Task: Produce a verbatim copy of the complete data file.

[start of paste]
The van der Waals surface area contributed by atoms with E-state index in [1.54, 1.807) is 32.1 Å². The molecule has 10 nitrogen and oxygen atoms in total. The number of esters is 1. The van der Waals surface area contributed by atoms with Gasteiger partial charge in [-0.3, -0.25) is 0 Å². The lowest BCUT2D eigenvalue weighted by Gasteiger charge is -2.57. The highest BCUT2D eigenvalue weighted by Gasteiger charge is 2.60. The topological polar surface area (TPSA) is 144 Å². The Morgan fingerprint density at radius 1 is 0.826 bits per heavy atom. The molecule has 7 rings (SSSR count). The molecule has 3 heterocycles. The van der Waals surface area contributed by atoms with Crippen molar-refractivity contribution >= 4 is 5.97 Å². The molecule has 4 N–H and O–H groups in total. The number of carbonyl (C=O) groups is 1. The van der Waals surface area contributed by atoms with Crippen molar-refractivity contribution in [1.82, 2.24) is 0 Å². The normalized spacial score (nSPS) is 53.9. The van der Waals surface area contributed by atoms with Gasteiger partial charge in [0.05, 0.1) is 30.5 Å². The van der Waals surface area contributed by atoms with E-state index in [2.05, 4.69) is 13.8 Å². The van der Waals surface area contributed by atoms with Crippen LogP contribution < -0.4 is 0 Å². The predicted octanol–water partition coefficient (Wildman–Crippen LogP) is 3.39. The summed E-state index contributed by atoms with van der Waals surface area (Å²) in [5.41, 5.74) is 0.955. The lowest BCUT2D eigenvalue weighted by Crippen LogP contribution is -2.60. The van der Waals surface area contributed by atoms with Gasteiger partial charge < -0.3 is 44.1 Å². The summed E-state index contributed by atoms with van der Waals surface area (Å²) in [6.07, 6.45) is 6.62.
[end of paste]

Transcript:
The van der Waals surface area contributed by atoms with E-state index in [1.54, 1.807) is 32.1 Å². The molecule has 10 nitrogen and oxygen atoms in total. The number of esters is 1. The van der Waals surface area contributed by atoms with Gasteiger partial charge in [-0.3, -0.25) is 0 Å². The lowest BCUT2D eigenvalue weighted by Gasteiger charge is -2.57. The highest BCUT2D eigenvalue weighted by Gasteiger charge is 2.60. The topological polar surface area (TPSA) is 144 Å². The Morgan fingerprint density at radius 1 is 0.826 bits per heavy atom. The molecule has 7 rings (SSSR count). The molecule has 3 heterocycles. The van der Waals surface area contributed by atoms with Crippen molar-refractivity contribution >= 4 is 5.97 Å². The molecule has 4 N–H and O–H groups in total. The number of carbonyl (C=O) groups is 1. The van der Waals surface area contributed by atoms with Crippen molar-refractivity contribution in [1.82, 2.24) is 0 Å². The normalized spacial score (nSPS) is 53.9. The van der Waals surface area contributed by atoms with Gasteiger partial charge in [0.05, 0.1) is 30.5 Å². The van der Waals surface area contributed by atoms with E-state index in [2.05, 4.69) is 13.8 Å². The van der Waals surface area contributed by atoms with Crippen LogP contribution < -0.4 is 0 Å². The predicted octanol–water partition coefficient (Wildman–Crippen LogP) is 3.39. The summed E-state index contributed by atoms with van der Waals surface area (Å²) in [5.41, 5.74) is 0.955. The lowest BCUT2D eigenvalue weighted by Crippen LogP contribution is -2.60. The van der Waals surface area contributed by atoms with Gasteiger partial charge < -0.3 is 44.1 Å². The summed E-state index contributed by atoms with van der Waals surface area (Å²) in [6.07, 6.45) is 6.62.